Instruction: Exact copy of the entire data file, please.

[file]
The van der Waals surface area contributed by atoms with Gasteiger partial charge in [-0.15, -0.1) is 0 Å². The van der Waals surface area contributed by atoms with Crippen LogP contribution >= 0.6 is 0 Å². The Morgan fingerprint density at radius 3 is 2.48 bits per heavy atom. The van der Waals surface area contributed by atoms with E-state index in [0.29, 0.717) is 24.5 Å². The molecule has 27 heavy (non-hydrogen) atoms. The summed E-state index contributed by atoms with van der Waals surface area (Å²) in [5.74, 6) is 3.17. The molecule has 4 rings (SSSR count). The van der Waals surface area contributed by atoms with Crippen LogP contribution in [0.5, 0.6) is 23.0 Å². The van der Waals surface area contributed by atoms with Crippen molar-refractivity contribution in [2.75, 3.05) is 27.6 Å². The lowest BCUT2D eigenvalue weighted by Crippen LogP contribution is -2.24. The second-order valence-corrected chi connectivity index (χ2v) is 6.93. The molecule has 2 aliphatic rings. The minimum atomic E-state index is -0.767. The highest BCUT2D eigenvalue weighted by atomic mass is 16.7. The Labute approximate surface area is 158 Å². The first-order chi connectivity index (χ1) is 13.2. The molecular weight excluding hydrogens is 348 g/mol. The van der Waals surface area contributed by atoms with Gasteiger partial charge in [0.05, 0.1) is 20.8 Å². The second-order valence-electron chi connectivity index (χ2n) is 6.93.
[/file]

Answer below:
The van der Waals surface area contributed by atoms with Gasteiger partial charge in [-0.15, -0.1) is 0 Å². The van der Waals surface area contributed by atoms with Crippen LogP contribution >= 0.6 is 0 Å². The Morgan fingerprint density at radius 3 is 2.48 bits per heavy atom. The van der Waals surface area contributed by atoms with E-state index in [0.29, 0.717) is 24.5 Å². The molecule has 27 heavy (non-hydrogen) atoms. The summed E-state index contributed by atoms with van der Waals surface area (Å²) in [5.74, 6) is 3.17. The molecule has 4 rings (SSSR count). The van der Waals surface area contributed by atoms with Crippen LogP contribution in [0.5, 0.6) is 23.0 Å². The van der Waals surface area contributed by atoms with Crippen molar-refractivity contribution in [2.75, 3.05) is 27.6 Å². The lowest BCUT2D eigenvalue weighted by Crippen LogP contribution is -2.24. The second-order valence-corrected chi connectivity index (χ2v) is 6.93. The molecule has 2 aliphatic rings. The minimum atomic E-state index is -0.767. The highest BCUT2D eigenvalue weighted by atomic mass is 16.7. The Labute approximate surface area is 158 Å². The first-order chi connectivity index (χ1) is 13.2. The molecular weight excluding hydrogens is 348 g/mol. The van der Waals surface area contributed by atoms with Gasteiger partial charge in [0.05, 0.1) is 20.8 Å². The second-order valence-electron chi connectivity index (χ2n) is 6.93.